The Funny Odds of Online Dating
June 10, 2004
By Michele Gershberg
NEW YORK (Reuters) - Rick, a Web site developer from Columbus, Ohio, remembers his divorce nearly four years ago with an extra tinge of bitterness: His ex-wife remarried the same day, to a man she met via the Internet.
"After we decided to split, we were still living together for awhile and she got online," Rick, 29, said. "They ended up meeting and two days after that, she was wearing his ring."
Rick later tried his own luck at a Web dating forum, but said a promising flirtation with a woman turned sour after several weeks of e-mail contact. He finally met a new love online, but not at a dating site -- the unsuspecting sweetheart sent him a message to compliment a music disc he had recorded.
"It's blossomed very naturally as opposed to anything else I've experienced online," he said.
While the Internet has arguably increased the chances of meeting potential mates, it carries its own share of heartbreak and growing complaints about false profiles, bad behavior and ill-suited matches.
A number of online daters and Internet sites are taking matters into their own hands, critiquing these services and warning their peers of the pitfalls of Web hook-ups.
Some review sites, like http://www.dateseeker.net, compare the attributes of dating services, give tips for online dating safety and recommend ways to tweak a profile for better results.
They distinguish between sites like Match.com (http://www.match.com) or eHarmony (http://www.eharmony.com), which purport to seek meaningful matches for the single gal and guy, versus more casual encounters at Lavalife (http://www.lavalife.com) or ethnically targeted sites like JDate (http://www.jdate.com) for Jewish singles.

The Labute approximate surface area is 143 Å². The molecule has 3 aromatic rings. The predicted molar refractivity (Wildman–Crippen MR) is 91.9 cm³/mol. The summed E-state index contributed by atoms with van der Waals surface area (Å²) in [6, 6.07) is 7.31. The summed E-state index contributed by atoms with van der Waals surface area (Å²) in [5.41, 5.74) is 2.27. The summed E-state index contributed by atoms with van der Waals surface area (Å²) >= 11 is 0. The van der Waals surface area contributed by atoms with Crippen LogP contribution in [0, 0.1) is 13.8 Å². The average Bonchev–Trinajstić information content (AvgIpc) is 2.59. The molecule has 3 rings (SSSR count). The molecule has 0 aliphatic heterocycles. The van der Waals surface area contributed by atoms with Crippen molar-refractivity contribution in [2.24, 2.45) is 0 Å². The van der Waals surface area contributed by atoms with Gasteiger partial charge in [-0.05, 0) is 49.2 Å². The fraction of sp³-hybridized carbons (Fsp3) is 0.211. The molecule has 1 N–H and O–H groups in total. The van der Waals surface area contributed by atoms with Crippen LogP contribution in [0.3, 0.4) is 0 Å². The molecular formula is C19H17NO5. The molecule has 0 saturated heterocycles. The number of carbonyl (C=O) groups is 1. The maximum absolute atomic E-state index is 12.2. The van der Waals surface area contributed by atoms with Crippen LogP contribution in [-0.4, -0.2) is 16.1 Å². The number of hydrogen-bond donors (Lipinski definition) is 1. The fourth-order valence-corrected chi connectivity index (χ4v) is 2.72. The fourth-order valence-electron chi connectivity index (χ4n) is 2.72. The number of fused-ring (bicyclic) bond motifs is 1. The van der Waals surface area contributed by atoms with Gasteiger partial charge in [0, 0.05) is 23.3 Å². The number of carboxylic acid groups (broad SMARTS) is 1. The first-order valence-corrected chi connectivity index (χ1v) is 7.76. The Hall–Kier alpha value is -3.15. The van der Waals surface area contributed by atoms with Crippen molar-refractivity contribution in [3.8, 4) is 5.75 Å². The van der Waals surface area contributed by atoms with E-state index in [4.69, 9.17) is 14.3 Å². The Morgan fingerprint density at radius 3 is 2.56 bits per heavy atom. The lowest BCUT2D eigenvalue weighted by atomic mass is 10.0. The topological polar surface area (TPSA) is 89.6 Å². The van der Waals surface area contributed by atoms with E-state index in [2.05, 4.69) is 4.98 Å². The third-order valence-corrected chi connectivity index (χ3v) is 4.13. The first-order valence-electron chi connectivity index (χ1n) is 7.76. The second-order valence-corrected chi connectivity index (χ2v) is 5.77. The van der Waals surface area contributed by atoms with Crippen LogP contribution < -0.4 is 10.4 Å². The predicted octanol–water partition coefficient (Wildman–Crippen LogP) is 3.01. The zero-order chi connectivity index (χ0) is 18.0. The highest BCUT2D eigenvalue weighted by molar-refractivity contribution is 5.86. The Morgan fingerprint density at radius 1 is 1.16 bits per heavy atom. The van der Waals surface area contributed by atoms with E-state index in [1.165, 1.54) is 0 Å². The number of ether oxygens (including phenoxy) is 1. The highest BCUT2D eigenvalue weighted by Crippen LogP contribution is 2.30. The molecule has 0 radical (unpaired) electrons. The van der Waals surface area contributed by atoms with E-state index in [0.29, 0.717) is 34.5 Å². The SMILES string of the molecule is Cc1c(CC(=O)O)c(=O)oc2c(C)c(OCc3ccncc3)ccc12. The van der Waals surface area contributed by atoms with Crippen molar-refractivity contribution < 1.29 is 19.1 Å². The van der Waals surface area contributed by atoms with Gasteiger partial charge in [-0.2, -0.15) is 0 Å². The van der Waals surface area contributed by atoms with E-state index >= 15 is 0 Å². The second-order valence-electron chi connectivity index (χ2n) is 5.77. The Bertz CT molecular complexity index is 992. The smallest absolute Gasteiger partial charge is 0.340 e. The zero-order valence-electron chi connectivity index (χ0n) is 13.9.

Reader polls on favorite dating sites can be seen at http://www.datingsitesreviews.com. A breakdown of broad and specialty sites are listed at http://datingreviewsonline.com, while personal testimonies are collected for all to read at http://www.edatereview.com.
At least 29 million Americans, or two out of five singles, used online dating services last year, and that market is expected to keep growing over the next five years.
But amid the triumphant tales of e-mails that end in wedding bells, a growing number of online daters are voicing complaints. At eDateReview, some of the most popular match-up sites garner lukewarm ratings.
The most frequent complaints are that there are far more men online than women and a lack of protection against sexual predators or cheating lovers, said Michael Kantor, an information technology project manager in Arlington, Virginia, who runs the site.
"Men lie about their availability, whether they have a steady girlfriend or wife, and women tend to lie mostly about their looks," Kantor said.
One of 27 critiques of the site comes from a reviewer named Rich, who gives Match.com a two-star rating out of five potential stars.
"I've come to this conclusion -- there are not a whole lot of good-looking women on these dating sites," he wrote. "'Average' (in a profile) means fat, 'extra pounds' means bring a defibrillator to the date."
A reviewer identifying herself as Natalie closed her account at eHarmony after a match that didn't click, saying: "I'll take my chances on meeting my next date the conventional way."
Online dating sites say their membership rules require honest representation and prohibit harassment or abusive behavior. Some recognize that credibility problems could harm a business estimated to grow from $398 million in 2004 to $642 million within four years, according to Jupiter Research.
"We employ a lot of people that spend a lot of time reviewing the content posted on the site," said Tim Sullivan, chief executive of top dating site Match.com. "We're a brand that tends to attract people seeking a serious relationship."
Sullivan said that each month, as many as 3,000 profiles are rejected right off the bat, while another 2,000 are removed because of complaints from other members of dishonesty. A 6-person "fraud and abuse" team investigates more serious breaches.
Sullivan said that Match.com was testing a pilot program in Dallas this month offering members a chance to get a professional "certified" photo posted online, bearing a Match.com stamp with the date it was taken.
Nate Elliott, Jupiter Research's analyst of online dating, said the grievances were just a sign of how mainstream the practice has become.
"The things people do online to deceive people are the same things they do offline," Elliott said. "The point of connection is on a Web site instead of a bar or a gym."